by David Feige. New York: Little, Brown, and Company, 2006. 288pages. Cloth. $24.95. ISBN: 9780316156233.

Reviewed by Jack E. Call, Department of Criminal Justice, Radford University. Email: jcall [at]


INDEFENSIBLE is ostensibly a book about a day in the life of New York City Assistant Public Defender, David Feige. To the good fortune of those of us who study the American justice system, it is much more than that. Feige uses a particular day as a vehicle for organizing what he wants to tell the reader concerning what he has learned about the people he has defended and the American criminal justice system during his years of service as a public defender. Those experiences provide the reader a fascinating account that both informs and entertains.

Perhaps the major accomplishment of INDEFENSIBLE is its humanization of the clients with which Feige works. A popular conception of criminal defense attorneys is that their competitive drive or their desire to make a good living (defending middle and upper class defendants) explains their willingness to advocate for those perceived by many as the dregs of our society. It certainly could not be the people they represent who exercise any pull on them because who could be drawn to the reprehensible people who have committed such horrible crimes?

Feige not only does not find the people he represents to be horrible; he is drawn to many of them with a genuine affection. Consider Gillian Sands, a young black woman who killed her abusive husband in self-defense. She still loved him so much that she felt guilty about what she had done. Feige had to work very hard to convince her not to plead guilty.

There was Cassandra, a thoroughly lovable, but mentally ill homeless person who also had alcohol and drug problems. She once was arrested for robbery for holding up a taxi driver by sticking her index finger in his ribs. She eventually reached a point of such desperation that Feige felt that he was acting in her best interests by arguing for her incarceration for a short period of time so she could get off the streets and into a warm place where he could be certain that she would take her medications.

Perhaps the most remarkable of the defendants was Branford, who at the age of fourteen had taken up with a bad crowd and was selling drugs and robbing people. One day, he was near the scene of a shooting, after which the shooter dropped five bullets from his gun into Branford’s hands. Before he could dispose of the bullets, Branford found himself in a line of people being searched by the police. As the officers worked their way closer to Branford, he managed to swallow all five 22-caliber bullets. Afterward, he had the good sense to visit an emergency room (where he explained that he had downed the bullets as part of a dare). Inevitably, [*205] Branford ended up in prison. The experience so altered Branford’s thinking that he not only came out of prison determined not to return, but he found a job working in the public defender’s office.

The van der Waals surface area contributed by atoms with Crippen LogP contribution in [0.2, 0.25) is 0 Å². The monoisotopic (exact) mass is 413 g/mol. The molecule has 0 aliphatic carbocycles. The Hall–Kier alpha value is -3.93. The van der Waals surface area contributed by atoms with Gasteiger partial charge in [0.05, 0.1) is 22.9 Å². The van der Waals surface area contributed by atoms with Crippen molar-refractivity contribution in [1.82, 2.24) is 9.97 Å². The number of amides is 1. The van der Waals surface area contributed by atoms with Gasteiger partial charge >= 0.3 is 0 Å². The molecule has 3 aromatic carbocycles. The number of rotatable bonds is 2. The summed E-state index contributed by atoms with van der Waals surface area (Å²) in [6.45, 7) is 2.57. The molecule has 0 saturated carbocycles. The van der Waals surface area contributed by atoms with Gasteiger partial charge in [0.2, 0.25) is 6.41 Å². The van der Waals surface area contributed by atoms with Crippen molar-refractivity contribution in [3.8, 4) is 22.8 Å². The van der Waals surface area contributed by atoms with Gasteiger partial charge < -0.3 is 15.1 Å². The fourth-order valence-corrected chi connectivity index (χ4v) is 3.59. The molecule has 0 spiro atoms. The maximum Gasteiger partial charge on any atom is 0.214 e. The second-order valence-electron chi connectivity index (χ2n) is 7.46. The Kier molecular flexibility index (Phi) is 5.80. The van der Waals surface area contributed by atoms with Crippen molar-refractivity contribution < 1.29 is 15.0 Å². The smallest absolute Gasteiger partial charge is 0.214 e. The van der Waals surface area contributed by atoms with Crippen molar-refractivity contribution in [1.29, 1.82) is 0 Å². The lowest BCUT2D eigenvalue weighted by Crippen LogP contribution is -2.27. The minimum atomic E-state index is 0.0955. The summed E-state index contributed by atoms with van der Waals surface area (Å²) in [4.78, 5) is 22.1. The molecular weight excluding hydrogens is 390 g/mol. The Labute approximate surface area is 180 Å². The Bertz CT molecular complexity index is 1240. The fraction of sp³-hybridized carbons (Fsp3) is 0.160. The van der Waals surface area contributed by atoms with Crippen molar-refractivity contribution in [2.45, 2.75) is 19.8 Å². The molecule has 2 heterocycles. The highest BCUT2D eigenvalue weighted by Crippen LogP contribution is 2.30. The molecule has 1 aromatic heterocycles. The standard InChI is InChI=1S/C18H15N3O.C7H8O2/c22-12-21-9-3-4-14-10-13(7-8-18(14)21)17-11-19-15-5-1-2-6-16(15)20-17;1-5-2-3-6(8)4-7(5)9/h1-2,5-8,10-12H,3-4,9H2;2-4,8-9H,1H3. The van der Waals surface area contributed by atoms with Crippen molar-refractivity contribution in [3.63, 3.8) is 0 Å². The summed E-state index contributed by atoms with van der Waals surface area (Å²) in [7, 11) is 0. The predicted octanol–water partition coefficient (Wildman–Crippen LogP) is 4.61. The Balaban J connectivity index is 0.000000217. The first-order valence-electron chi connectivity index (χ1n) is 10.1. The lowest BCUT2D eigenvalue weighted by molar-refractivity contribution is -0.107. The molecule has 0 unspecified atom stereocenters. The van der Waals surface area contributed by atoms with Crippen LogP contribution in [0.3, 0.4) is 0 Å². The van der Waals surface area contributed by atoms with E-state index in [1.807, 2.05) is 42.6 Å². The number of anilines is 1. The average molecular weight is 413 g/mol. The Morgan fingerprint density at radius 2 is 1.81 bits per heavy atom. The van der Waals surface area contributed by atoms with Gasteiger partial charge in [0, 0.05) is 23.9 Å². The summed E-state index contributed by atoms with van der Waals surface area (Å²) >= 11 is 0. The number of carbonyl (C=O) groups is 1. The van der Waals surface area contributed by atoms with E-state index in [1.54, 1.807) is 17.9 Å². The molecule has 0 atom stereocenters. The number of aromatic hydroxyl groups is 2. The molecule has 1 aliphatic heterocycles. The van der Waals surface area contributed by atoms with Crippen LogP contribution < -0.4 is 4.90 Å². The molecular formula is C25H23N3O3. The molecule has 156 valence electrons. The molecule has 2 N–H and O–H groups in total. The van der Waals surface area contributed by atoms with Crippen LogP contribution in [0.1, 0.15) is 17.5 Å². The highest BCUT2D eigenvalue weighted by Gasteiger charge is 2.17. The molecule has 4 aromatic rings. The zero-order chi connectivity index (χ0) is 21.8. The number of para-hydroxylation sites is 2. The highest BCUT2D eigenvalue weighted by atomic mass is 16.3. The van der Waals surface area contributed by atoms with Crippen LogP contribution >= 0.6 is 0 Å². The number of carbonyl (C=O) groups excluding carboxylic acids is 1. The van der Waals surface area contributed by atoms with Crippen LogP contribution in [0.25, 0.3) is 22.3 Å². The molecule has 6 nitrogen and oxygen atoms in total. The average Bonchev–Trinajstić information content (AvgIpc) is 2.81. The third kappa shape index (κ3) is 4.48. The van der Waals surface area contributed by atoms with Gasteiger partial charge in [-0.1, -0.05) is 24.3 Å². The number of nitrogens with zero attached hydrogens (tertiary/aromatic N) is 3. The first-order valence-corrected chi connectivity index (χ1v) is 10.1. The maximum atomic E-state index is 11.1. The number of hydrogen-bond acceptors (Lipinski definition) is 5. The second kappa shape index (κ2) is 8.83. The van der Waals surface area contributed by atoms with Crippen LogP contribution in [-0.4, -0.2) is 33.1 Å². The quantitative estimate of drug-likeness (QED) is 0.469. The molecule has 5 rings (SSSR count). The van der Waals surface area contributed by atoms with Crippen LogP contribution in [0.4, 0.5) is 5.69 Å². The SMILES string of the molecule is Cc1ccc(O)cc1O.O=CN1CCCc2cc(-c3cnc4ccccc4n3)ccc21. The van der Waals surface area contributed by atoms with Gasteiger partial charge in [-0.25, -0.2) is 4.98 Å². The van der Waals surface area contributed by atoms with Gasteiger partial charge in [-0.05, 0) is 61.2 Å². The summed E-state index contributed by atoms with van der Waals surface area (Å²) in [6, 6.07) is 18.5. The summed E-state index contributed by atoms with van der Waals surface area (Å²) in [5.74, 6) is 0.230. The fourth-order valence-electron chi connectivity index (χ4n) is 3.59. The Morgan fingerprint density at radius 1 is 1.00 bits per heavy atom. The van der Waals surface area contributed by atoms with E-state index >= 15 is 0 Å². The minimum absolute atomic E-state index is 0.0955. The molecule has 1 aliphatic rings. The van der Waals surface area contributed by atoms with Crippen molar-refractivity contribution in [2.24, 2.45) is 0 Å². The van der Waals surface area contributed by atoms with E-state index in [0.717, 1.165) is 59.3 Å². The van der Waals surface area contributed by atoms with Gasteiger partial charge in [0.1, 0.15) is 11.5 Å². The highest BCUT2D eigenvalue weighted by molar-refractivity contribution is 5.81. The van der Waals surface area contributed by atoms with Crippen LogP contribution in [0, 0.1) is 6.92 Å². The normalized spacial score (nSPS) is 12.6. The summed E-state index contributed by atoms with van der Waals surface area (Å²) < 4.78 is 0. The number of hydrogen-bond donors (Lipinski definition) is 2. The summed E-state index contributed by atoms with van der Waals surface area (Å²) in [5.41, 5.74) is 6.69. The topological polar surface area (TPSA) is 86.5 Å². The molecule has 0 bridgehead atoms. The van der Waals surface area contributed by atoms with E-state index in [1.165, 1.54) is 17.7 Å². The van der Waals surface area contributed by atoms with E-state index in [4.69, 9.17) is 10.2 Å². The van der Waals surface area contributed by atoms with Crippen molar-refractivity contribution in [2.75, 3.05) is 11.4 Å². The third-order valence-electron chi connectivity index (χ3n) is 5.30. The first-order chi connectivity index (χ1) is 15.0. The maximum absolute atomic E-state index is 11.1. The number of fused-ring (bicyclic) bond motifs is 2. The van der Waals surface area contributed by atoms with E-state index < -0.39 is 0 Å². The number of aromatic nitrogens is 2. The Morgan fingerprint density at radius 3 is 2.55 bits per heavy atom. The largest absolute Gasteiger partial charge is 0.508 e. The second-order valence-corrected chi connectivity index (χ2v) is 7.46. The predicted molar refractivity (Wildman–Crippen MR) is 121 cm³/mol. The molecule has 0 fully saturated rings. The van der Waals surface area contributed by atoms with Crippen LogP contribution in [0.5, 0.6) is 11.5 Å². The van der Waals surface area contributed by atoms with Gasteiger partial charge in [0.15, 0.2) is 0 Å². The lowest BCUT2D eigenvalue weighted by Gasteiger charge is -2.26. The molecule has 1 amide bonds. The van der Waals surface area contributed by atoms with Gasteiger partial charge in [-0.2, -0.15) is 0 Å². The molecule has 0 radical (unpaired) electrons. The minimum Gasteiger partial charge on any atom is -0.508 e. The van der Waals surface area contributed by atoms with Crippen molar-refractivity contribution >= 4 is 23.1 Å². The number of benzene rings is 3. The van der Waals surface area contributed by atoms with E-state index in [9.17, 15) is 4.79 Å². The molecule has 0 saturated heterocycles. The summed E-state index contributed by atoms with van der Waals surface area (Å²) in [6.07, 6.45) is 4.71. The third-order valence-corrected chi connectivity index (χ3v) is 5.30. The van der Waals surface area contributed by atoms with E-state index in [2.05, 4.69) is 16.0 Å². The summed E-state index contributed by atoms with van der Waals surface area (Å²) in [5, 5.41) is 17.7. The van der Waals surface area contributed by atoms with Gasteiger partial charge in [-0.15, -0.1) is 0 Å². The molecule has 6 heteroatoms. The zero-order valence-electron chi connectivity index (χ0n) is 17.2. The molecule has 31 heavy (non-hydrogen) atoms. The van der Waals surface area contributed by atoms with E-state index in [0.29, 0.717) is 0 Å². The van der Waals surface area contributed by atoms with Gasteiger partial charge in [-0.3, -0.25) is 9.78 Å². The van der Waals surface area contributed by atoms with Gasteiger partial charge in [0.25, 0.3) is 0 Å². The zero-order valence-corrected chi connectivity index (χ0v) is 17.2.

Feige has a remarkable ability to help the reader understand what his clients sometimes feel (another aspect of his humanization of his clients). Malcolm Feeley has suggested that, for defendants who believe they are innocent, the ordeal that they must endure to get their case heard in misdemeanor courts is so arduous that “the process is the punishment.” (Feeley). In chapter nine, Feige describes the journey of a hypothetical client who, late for work, jumps over a subway turnstile that jammed when he put his token in the turnstile. An officer who saw the client jump over the turnstile but did not see the client put the token in it arrests him for “turnstile jumping.” The client insists on being heard, even after being offered a non-criminal disposition that would require only one day of community service, because he committed no crime. Feige describes the process the client endures in such exquisite detail that the client’s frustration becomes palpable to the reader.

Ethical issues are another theme of the book. Feige describes a disturbing number of incidents where people in the criminal justice system acted in ways that raise serious ethical questions. In several cases, prosecutors went forward with cases based on nothing more than highly questionable statements from a single witness. In the murder case of Clarence Watkins, for example, the police focused on him as the shooter in the apartment lobby murder of a suspected drug dealer (who was himself a suspect in a murder). The only real evidence against Clarence was an identification given by a man who was drunk at the time of the murder and whose own wife described him as “very imaginative.” There was no forensic evidence linking Clarence to the murder, no murder weapon, and no indication that Clarence was involved in gang or drug-related criminal activity.

What seemed to do Clarence in was that he had a criminal record, lived in the apartment building where the murder occurred, and had an alibi that was based on the testimony of family members. Of course, these facts were more than sufficient to warrant investigation of Clarence, but the case was prosecuted on highly questionable evidence. What is disturbing about cases like this one is that they often resulted in convictions. While the prosecution might say it simply presents the evidence to a jury to determine if it is sufficient, it is apparent that many juries give considerable (and perhaps undue) weight to the fact that the prosecution thought it had enough evidence to convict.